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“Nothing at Parham is superfluous, nothing unloved. It is a house of magic.”

In the 'Top 20' of Simon Jenkins' ENGLAND'S THOUSAND BEST HOUSES

A Warm Welcome to Parham House & Gardens

Welcome to Parham. It has always been a well-loved family home, and only three families have lived here since its foundation stone was laid in 1577 during the reign of Queen Elizabeth I. The Hon. Clive Pearson, my great-grandfather, bought the House and Estate in 1922. He and his wife Alicia found the House and Garden in sad repair, and together they revived and restored both with great sensitivity and care. They opened the House to visitors in 1948. Their work was continued by my great-aunt Veronica Tritton, who inherited Parham, living here until her death in 1993.

Parham’s tranquillity and timeless beauty have changed little over the centuries. Parham House and Gardens are now owned by a Charitable Trust. I have lived here with my family since 1994.

Sig-2

Lady Emma of Parham House and Gardens Sussex

Latest News

Putting Parham to bed

Like every old soul, our beautiful Elizabethan house requires some rest and TLC every once in a while.

 

Aerial view of Parham House

GARDENER'S CORNER with Tom Brown, Head Gardener

Parham House Gardener
#TomsTopTips

A few seasonal tasks for December:

  • Try not to give into the temptation of watering your houseplants too much over the winter months. Plants can recover very quickly if they are dry but once you’ve watered too much the plants can wilt and take a long time to recover. As a guide, always let your plant wilt a little between watering but make sure that the plant is flagging because it’s dry rather than waterlogged before you add more water to its roots.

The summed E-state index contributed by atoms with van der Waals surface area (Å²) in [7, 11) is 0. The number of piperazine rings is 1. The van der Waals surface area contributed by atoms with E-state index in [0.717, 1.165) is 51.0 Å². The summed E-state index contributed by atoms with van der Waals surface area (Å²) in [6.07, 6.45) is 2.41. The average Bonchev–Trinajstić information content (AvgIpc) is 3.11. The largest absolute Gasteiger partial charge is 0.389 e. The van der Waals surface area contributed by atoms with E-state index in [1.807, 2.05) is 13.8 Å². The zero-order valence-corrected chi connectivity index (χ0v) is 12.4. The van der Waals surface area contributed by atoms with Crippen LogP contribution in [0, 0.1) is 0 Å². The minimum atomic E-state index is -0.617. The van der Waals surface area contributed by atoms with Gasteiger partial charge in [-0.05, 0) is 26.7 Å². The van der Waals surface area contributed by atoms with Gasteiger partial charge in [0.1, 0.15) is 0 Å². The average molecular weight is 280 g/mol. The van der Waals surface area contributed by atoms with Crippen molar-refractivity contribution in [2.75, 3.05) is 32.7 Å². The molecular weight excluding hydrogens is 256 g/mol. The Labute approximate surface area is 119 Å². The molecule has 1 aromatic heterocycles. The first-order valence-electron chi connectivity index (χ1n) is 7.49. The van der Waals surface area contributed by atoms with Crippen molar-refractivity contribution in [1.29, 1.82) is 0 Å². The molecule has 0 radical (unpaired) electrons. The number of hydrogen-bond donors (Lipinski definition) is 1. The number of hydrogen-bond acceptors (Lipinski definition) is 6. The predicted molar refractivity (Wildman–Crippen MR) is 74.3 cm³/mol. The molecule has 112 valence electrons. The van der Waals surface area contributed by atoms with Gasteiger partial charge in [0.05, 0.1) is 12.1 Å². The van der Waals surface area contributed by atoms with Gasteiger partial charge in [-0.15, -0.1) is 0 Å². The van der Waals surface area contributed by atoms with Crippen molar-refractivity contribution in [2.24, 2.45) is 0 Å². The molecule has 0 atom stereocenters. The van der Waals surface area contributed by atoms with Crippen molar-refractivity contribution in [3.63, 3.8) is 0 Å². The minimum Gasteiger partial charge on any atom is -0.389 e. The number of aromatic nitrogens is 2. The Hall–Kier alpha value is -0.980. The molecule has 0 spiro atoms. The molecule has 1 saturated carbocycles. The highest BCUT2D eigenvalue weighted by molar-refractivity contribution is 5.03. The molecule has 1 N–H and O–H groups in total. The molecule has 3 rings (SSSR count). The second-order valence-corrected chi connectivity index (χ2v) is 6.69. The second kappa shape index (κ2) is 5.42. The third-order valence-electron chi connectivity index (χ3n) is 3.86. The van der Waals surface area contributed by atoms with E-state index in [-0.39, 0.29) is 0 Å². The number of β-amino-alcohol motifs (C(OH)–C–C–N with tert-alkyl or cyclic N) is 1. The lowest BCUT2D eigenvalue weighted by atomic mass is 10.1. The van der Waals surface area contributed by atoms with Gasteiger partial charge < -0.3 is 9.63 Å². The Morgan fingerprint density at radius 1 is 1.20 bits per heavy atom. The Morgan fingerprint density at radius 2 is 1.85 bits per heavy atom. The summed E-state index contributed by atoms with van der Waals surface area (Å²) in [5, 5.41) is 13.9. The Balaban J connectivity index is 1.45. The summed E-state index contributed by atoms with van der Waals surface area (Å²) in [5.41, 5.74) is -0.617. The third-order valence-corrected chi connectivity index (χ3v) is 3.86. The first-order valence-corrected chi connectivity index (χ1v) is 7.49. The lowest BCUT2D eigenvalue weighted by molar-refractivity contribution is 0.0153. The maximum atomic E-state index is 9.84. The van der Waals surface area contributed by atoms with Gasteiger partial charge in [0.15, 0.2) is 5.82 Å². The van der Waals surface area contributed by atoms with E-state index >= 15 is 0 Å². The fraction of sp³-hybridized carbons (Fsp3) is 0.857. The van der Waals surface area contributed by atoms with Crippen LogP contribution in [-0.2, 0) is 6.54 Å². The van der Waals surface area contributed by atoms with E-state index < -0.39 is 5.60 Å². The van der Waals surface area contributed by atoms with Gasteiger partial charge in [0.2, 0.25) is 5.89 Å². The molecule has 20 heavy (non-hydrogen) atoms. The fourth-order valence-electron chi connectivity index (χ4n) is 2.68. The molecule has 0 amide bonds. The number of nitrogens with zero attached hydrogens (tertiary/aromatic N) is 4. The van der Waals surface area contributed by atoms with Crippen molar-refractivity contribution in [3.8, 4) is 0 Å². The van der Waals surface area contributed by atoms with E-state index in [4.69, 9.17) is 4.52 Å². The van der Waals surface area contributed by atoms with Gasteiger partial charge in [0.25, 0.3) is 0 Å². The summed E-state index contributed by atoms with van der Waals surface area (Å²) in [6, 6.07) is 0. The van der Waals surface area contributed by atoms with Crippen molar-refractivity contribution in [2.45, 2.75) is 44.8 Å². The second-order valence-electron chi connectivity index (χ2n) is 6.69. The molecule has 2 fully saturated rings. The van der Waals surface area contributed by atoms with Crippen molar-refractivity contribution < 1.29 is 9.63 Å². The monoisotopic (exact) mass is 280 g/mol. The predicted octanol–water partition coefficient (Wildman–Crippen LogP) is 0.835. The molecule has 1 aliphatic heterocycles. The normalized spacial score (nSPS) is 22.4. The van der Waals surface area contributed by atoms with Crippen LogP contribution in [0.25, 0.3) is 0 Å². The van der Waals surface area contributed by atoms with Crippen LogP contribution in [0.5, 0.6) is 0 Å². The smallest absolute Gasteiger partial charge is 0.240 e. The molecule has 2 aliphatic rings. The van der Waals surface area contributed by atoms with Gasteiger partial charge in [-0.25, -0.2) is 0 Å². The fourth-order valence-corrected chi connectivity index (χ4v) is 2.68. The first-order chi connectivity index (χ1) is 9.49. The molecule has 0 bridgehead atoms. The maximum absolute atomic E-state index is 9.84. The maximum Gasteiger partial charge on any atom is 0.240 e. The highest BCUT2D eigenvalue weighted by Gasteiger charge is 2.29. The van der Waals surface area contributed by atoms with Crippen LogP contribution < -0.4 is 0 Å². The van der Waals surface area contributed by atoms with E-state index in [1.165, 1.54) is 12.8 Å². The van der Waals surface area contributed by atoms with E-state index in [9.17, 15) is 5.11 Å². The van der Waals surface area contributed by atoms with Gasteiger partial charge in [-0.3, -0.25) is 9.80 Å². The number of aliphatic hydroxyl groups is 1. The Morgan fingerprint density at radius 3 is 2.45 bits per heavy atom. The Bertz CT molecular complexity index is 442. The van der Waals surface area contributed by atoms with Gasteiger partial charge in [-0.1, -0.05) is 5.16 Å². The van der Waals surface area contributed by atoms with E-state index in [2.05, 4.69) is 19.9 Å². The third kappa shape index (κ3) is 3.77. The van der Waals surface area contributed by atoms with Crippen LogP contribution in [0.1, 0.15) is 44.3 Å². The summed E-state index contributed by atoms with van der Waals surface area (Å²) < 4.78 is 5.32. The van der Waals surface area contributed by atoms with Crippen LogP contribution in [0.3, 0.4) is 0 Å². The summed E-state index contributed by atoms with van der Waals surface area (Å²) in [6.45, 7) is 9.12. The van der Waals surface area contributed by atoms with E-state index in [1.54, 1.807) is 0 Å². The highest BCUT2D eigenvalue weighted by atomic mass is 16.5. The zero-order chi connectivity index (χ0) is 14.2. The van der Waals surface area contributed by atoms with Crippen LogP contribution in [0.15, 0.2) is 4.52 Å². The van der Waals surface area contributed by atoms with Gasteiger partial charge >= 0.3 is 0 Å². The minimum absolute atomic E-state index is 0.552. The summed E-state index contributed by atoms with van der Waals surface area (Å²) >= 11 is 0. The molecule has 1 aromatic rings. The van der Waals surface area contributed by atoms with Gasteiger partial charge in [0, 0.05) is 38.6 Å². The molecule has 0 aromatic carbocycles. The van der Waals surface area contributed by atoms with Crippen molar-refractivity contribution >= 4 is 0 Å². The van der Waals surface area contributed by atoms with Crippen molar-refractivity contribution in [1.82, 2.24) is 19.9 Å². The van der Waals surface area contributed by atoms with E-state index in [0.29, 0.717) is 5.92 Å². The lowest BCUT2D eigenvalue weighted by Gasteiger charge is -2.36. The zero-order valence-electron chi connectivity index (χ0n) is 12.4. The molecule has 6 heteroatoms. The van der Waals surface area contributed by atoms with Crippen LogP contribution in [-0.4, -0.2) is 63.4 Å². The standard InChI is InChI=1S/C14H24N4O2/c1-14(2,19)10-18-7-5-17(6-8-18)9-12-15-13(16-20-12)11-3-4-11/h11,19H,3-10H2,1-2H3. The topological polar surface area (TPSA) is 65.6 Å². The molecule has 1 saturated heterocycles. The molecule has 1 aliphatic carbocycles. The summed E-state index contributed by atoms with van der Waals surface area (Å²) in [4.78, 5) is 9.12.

• Reduce the size of your hybrid tea and floribunda roses by half. This avoids root rock caused by high winds during the winter. You can then prune your roses thoroughly in late winter/early spring. This technique also works well for Buddleia.
  • Oriental hellebores look great in the spring but their tired foliage can sometimes let them down. Christmas time is ideal to remove the old foliage so that you remove any distraction from the flowers and in turn encourages fresh new growth for the growing season ahead.
  • Clay or heavy soils can be difficult to work on during the winter due to their moisture retention. If digging or forking over the ground is carried out before Christmas, you reduce the amount of compaction, therefore improving root health and allowing the frost to help break down those large lumps of soil as it freezes and thaws.
  • Prune established apple trees by removing damaged or crossing branches. Try not to take more than a quarter of the growth out when you prune each year as you will encourage lots of water shoots which will not be fruit bearing for a long time.

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